Daily Digest

Florida utilities’ solar amendment poised for November ballot

SOLAR: A proposed amendment to the Florida Constitution backed by utilities that effectively blocks rooftop solar appears to have enough signatures to get on the November ballot. (Utility Dive)

NORTH CAROLINA:
• More North Carolinians are challenging Gov. Pat McCrory’s priorities as complaints about coal ash disposal and his meeting with Duke Energy executives grow louder. (North Carolina Policy Watch)
• Neither Duke Energy nor North Carolina Gov. Pat McCrory will comment on their discussions at a private dinner last summer. (Charlotte Business Journal)

WIND: Now that utilities have declined it, a wind system off South Carolina’s coast could be dead in the water without significant private interest. (Myrtle Beach Online)

DIVESTMENT: The St. Petersburg, Florida, city council advances a measure to divest its funds from fossil fuels. (Saint Peters Blog)

BIOENERGY:
• The St. Petersburg, Florida, city council approves $67 million of upgrades to its bioenergy programs. (Saint Peters Blog)
• The would-be operator of a digester plant planned for West Louisville, Kentucky acknowledges the need to build trust with neighbors before proceeding. (Louisville Business First)

HYDROPOWER: A new study finds no significant environmental impacts from work needed to stop seepage at the Boone Dam in Tennessee. (Kingsport TimesNews)

SUSTAINABILITY: The TVA recognizes three communities in Tennessee and one in Alabama for promoting environmental sustainability as part of their economic development. (Chattanooga Times Free Press)

EFFICIENCY: Jacksonville, Florida remains one of the least energy-efficient cities in the U.S., but it’s making progress. (WJCT Public Broadcasting)

COAL ASH:
• Heavy rains New Year’s Eve weekend required an emergency response to prevent a Georgia coal ash pond from spilling over. (Southern Alliance for Clean Energy)
• Neighbors of Duke Energy’s storage sites in North Carolina demand state regulators heed their criticism about the state’s hazard rankings. (Charlotte Observer)

COAL:
• More delays loom for the Kemper coal gasification plant in Mississippi as intervenors challenge a rate increase to pay for it. (Mississippi Watchdog)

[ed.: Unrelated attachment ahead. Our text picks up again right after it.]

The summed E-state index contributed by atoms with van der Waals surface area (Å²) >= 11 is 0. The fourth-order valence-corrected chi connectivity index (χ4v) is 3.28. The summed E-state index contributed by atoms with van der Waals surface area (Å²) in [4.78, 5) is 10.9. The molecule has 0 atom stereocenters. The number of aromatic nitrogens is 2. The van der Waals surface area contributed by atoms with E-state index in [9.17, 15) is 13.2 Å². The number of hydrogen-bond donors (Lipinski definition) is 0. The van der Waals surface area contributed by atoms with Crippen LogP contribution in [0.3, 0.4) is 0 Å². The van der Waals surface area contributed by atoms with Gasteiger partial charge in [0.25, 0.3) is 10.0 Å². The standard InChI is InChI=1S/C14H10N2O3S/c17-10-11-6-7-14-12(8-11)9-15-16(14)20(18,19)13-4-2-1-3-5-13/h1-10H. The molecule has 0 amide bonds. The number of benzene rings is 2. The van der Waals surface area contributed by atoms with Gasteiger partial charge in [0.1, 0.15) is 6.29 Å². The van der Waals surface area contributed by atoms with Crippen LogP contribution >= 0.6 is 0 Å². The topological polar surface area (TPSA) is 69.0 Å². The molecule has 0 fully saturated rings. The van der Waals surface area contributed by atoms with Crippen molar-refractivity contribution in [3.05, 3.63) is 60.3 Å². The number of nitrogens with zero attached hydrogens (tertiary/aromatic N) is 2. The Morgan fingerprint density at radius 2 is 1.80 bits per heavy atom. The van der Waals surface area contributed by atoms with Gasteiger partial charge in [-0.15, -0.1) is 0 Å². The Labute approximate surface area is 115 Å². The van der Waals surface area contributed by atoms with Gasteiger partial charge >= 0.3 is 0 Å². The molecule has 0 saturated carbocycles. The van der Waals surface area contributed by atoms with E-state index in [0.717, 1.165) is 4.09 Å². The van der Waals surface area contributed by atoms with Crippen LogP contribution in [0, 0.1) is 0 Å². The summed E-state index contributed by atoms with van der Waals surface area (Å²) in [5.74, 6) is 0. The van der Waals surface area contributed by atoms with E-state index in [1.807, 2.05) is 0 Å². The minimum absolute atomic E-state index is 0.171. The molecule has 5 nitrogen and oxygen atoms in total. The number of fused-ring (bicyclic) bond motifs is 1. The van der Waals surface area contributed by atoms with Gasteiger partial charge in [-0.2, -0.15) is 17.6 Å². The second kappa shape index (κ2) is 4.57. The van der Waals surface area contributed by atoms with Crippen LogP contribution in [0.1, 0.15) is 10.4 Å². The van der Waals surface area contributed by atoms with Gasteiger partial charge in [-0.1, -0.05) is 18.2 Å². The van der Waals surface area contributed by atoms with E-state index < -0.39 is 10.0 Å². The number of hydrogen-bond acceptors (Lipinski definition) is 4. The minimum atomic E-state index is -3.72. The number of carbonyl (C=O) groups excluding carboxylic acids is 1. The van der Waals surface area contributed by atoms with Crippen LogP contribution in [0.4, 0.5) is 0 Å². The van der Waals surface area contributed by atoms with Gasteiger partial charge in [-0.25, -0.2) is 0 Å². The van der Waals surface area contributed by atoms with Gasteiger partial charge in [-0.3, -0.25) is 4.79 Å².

• Coal companies ask a court  to block implementation of miners’ protections against respirable coal dust. (SNL)
• Virginia is helping coal miners transition to minerals industry jobs. (Dothan Eagle)

NUCLEAR:
• Hearings are set on the impact of salinity levels near Florida Power & Light’s Turkey Point plant. (Palm Beach Post)
• A startup collaborating with the Oak Ridge National Lab in Tennessee and the University of Tennessee on small modular reactors wins $8 million in funding. (Greentech Media)

FRACKING: A panel advising the EPA criticizes a draft report for underestimating fracking’s potential impact on drinking water supplies. (Charleston Gazette-Mail)

OIL & GAS:
• The company responsible for a continuing oil leak in the Gulf sues the federal government to recover $400 million. (Associated Press)
• The West Virginia legislature plans to revisit “forced pooling” of natural gas production. (West Virginia Public Radio)

PIPELINES: North Florida’s geology poses unique risks to the Sabal Trail natural gas pipeline planned there. (Panama City News Herald)

COMMENTARY:
• North Carolina Gov. Pat McCrory’s private dinner with Duke Energy executives reinforces the notion that energy policy is not the public’s business. (Charlotte Observer)
Act, don’t just strategize, about mitigating climate change in southern Florida. (Palm Beach Post)
• As an ALEC member, what are Dominion Virginia Power’s real motives in helping develop the state’s Clean Power Plan? (The Virginian-Pilot)

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